This week I will provide some of the numbers behind the 5-3 Jets this season. Some interesting, some startling, some confusing, but all important so far.
905-608. That is the difference in rushing yards between the Jets and their opponents this year. Gone are the days of teams gashing the Jets on the ground, while Thomas Jones and Leon Washington have done the job behind a revamped offensive line.
15. The number of touchdown passes Brett Favre has thrown in half a season. Also the number of touchdown passes Chad Pennington and Kellen Clemens combined totaled last season.
29. The number of sacks the Jets have tallied this season, with Shaun Ellis having 7, Bryan Thomas, David Bowens, and Calvin Pace 4, Kris Jenkins 3, and Eric Barton, Kerry Rhodes, Darrelle Revis, and Hank Poteat each getting 1. 29 is also the number of sacks the Jets' defense manufactured all of last season.
16. The number of times Brett Favre has been sacked. Compare this to the 53 times Jets quarterbacks were taken down last season. The offensive line has been night and day compared to last season, and that should only get better.
-4 With all the new sacks, protection, and touchdown-scoring the Jets have added this season, you would expect a better turnover ratio than -4. The dull, overmatched, dink and dunk Jets last season were -4 last season, too.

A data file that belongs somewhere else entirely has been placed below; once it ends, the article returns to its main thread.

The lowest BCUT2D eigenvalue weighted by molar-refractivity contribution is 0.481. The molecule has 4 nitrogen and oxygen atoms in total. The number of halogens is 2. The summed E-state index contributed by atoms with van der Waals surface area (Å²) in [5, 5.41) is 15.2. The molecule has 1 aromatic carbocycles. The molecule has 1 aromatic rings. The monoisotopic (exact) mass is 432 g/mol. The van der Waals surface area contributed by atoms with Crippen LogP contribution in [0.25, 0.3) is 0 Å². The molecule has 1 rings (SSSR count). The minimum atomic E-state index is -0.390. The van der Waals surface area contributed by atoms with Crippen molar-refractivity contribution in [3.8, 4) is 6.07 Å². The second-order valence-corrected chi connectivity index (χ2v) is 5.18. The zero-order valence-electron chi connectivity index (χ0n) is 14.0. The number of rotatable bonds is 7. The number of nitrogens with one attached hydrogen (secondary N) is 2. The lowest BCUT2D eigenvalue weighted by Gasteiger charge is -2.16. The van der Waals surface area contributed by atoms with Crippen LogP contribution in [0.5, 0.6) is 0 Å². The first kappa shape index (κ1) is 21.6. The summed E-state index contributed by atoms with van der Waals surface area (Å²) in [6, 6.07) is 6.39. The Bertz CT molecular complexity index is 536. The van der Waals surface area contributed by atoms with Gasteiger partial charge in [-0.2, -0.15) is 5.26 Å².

7. The number of tackles Vernon Gholston has recorded so far. Add in the number of sacks, forced fumbles, recovered fumbles, and interceptions he's had so far, and it's still 7. The Jets insist he's making progress, but add another impact pass rusher to the defense, and think of the possibilities.
4. Number of kickers and punters used by the Jets so far. Throw in Waylan Prather's short stay on the practice squad, and Ben Graham's return after his initial release, and it has been a crazy ride for the kicking game. Mike Nugent is still out, and who knows when he will be back. One note about Graham, the Saints just released him after one game last week.
12.75 and 12.98.
What are these numbers? Well, 12.75 is the "scoreability index," created by Cold Hard Football Facts to rank efficiency in terms of yards and points. For every 12.75 yards the Jets earn, they score a point, good for 6th in the NFL and 3rd in the AFC. This shows the Jets have been very efficient, though we know at times that has not been the case. The 12.98 number is more disturbing, as it means the defense has only allowed 12.98 yards per point, 27th in the NFL. I imagine both of these numbers will regress to the mean, but the defense surely has more room to improve.
4. Number of interceptions for Darrelle Revis, tied for the league lead. This despite teams rarely targeting him in favor of rookie Dwight Lowery who has held his own.
5-3, 2-1, 4-3. 5-3 is the Jets' overall record, tied for the division lead. 2-1 is the Jets' divisional record, with road wins over Miami and Buffalo and a home loss to New England. 4-3 is the Jets' conference record. These are the most three pieces of information when gauging a team and looking at their playoff chances, and the Jets are in good shape.